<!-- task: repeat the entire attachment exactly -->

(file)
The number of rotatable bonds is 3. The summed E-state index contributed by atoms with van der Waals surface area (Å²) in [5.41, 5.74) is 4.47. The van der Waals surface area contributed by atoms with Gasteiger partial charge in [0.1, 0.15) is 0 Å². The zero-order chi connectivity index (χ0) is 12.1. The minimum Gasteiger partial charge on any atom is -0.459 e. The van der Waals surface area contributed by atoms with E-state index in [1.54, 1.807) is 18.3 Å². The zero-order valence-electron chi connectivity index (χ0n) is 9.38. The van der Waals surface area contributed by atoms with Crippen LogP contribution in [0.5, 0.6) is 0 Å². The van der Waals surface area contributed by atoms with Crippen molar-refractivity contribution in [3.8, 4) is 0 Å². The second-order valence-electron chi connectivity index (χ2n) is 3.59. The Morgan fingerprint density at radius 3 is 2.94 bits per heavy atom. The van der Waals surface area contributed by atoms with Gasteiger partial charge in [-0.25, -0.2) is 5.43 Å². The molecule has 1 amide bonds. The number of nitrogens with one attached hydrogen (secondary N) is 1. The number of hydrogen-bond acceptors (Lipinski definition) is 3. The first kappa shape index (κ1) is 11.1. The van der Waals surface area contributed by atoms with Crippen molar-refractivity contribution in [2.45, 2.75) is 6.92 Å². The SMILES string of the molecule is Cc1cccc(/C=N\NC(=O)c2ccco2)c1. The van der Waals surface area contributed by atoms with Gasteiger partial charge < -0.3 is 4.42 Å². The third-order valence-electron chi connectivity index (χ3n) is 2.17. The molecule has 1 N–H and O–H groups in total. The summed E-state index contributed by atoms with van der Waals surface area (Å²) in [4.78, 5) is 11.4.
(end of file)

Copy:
The number of rotatable bonds is 3. The summed E-state index contributed by atoms with van der Waals surface area (Å²) in [5.41, 5.74) is 4.47. The van der Waals surface area contributed by atoms with Gasteiger partial charge in [0.1, 0.15) is 0 Å². The zero-order chi connectivity index (χ0) is 12.1. The minimum Gasteiger partial charge on any atom is -0.459 e. The van der Waals surface area contributed by atoms with E-state index in [1.54, 1.807) is 18.3 Å². The zero-order valence-electron chi connectivity index (χ0n) is 9.38. The van der Waals surface area contributed by atoms with Crippen LogP contribution in [0.5, 0.6) is 0 Å². The van der Waals surface area contributed by atoms with Crippen molar-refractivity contribution in [3.8, 4) is 0 Å². The second-order valence-electron chi connectivity index (χ2n) is 3.59. The Morgan fingerprint density at radius 3 is 2.94 bits per heavy atom. The van der Waals surface area contributed by atoms with Gasteiger partial charge in [-0.25, -0.2) is 5.43 Å². The molecule has 1 amide bonds. The number of nitrogens with one attached hydrogen (secondary N) is 1. The number of hydrogen-bond acceptors (Lipinski definition) is 3. The first kappa shape index (κ1) is 11.1. The van der Waals surface area contributed by atoms with Crippen molar-refractivity contribution in [2.45, 2.75) is 6.92 Å². The SMILES string of the molecule is Cc1cccc(/C=N\NC(=O)c2ccco2)c1. The van der Waals surface area contributed by atoms with Gasteiger partial charge < -0.3 is 4.42 Å². The third-order valence-electron chi connectivity index (χ3n) is 2.17. The molecule has 1 N–H and O–H groups in total. The summed E-state index contributed by atoms with van der Waals surface area (Å²) in [4.78, 5) is 11.4.